Frequent hand-washing, coughing into the bend of your elbow and staying home when you are sick. These are some of the precautions we have been advised to take with the onset of COVID-19. This is a disease caused by the new coronavirus that emerged in China in December 2019.
The source of the coronavirus is believed to be a “wet market” in Wuhan which sold both dead and live animals including fish and birds.
Such markets pose a heightened risk of viruses jumping from animals to humans because hygiene standards are difficult to maintain if live animals are being kept and butchered on site. Typically, they are also densely packed.
The animal source of the latest outbreak has not yet been identified, but the original host is thought to be bats. Bats were not sold at the Wuhan market but may have infected live chickens or other animals sold there. Bats are host to a wide range of zoonotic viruses including Ebola, HIV and rabies. (The Telegraph)
According to the WHO, the main symptoms of the coronavirus include;
- A dry cough
- A temperature
- Shortness of breath (in more severe cases)
These symptoms are thought to appear between two to 10 days after contracting the virus.
The silver lining is that about 80% of people recover from the disease without needing any special treatment. 16%, however, could become seriously ill and develop difficulty breathing.
If you suspect that you might have contracted the illness, you may be asked to self-quarantine to protect others or even if you do not have the symptoms but had travelled to a high-risk area.
If you think you have the virus, you should;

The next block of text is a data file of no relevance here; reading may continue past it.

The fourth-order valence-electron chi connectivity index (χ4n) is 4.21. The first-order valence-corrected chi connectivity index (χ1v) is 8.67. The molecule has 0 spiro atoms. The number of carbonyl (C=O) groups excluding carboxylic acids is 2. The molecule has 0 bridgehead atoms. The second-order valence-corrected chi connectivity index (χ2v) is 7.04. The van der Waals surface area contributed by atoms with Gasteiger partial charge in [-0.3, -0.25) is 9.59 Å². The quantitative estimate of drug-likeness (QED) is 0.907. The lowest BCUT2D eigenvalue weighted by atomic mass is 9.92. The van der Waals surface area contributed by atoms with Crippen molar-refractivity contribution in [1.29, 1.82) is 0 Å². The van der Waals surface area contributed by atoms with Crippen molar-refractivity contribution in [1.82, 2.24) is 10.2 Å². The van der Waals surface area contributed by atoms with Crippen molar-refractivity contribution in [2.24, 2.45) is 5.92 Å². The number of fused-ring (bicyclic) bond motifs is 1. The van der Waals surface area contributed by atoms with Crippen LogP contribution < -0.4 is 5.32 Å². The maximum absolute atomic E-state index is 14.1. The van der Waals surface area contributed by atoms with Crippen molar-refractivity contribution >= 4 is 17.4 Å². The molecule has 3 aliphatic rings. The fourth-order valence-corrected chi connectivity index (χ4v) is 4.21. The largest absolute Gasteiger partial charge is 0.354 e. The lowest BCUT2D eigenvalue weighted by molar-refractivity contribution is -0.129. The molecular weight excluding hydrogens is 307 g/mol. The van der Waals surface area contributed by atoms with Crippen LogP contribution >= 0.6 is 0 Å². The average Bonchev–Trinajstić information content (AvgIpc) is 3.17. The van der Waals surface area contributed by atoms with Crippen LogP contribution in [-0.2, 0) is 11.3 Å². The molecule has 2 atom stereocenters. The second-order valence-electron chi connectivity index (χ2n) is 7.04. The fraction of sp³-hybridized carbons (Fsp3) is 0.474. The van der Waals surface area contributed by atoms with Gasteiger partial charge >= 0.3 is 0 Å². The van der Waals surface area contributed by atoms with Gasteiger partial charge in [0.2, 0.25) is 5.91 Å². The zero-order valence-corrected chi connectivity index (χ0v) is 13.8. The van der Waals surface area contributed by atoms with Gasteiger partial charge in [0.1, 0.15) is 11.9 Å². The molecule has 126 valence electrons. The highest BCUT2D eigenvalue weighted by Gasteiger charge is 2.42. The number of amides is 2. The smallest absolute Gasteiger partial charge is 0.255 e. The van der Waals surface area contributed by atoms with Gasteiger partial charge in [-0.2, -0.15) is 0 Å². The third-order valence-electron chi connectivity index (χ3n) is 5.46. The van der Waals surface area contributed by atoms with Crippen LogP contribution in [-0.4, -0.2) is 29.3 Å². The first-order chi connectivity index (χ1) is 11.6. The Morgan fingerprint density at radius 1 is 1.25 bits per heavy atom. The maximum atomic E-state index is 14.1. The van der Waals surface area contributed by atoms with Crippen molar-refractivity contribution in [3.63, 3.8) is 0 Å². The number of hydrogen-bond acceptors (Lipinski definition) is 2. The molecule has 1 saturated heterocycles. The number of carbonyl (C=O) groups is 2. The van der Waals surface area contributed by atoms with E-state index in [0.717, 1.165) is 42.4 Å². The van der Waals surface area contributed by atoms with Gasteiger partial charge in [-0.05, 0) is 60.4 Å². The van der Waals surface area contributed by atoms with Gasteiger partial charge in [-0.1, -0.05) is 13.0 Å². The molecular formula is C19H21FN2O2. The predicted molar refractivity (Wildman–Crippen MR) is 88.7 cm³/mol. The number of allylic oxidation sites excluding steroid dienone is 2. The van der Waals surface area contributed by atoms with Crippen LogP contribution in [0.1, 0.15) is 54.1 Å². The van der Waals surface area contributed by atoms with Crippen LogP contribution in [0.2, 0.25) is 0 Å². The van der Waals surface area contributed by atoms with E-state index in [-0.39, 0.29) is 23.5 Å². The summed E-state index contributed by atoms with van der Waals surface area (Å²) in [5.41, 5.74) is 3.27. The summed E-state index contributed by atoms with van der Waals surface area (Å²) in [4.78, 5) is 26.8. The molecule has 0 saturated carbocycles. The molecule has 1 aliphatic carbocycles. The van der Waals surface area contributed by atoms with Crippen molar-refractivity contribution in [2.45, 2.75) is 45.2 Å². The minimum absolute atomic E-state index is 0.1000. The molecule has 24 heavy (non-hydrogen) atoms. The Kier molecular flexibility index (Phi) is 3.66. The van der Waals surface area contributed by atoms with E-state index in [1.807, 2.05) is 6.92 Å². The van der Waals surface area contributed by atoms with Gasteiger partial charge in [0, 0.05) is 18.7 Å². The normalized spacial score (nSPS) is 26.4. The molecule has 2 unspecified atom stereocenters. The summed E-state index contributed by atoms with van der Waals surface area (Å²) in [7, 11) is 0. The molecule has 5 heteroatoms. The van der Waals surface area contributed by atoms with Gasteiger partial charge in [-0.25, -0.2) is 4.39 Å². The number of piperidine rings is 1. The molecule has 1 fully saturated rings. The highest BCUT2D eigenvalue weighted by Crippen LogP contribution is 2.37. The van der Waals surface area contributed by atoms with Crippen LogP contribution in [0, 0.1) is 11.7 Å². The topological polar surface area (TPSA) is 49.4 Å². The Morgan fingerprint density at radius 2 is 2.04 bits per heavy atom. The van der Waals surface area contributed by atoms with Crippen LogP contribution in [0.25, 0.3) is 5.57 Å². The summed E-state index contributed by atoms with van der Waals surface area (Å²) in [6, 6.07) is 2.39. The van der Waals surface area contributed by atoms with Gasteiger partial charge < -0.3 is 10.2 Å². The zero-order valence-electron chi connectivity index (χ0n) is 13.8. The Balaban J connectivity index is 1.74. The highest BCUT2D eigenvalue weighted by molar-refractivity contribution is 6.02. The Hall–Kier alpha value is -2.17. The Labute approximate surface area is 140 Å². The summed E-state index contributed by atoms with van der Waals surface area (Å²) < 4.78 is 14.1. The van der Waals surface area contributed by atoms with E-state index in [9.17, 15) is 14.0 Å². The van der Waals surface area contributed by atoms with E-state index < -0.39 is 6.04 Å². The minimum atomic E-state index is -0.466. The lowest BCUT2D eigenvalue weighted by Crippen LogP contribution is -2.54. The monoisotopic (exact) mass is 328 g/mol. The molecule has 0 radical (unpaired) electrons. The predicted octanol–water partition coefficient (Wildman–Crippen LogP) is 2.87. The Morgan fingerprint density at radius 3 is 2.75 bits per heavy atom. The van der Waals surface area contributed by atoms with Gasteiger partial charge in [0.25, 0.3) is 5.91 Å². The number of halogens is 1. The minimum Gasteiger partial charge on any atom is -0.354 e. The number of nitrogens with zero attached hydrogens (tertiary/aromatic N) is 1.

- Stay at home
- Avoid work, school and other public areas
- Avoid public transport and taxis
- Get friends and family to deliver food, medicines etc. rather than going to the shops
- Discourage visitors
If you live with others, try and stay at least 2 metres away from other people. Also sleep alone if possible. And stay away from vulnerable individuals such as the elderly and those with underlying health conditions.
People having difficulty breathing should seek medical attention quickly.
Hand hygiene is the first and most important line of defence, try avoid touching your mouth, nose or eyes with unwashed hands.
More tips include;
- Carrying a hand sanitiser with you to make frequent cleaning of your hands easy
- Always wash your hands before you eat or touch your face
- Be especially careful about touching things and then touching your face in busy airports and other public transport systems
- Carry disposable tissues with you, cover your nose and mouth when you cough or sneeze and dispose of the tissue carefully
- Do not share snacks from packets or bowls that others are dipping their fingers into
- Avoid shaking hands or cheek kissing if you suspect viruses are circulating
- Regularly clean not only your hands but also commonly used surfaces and devices you touch or handle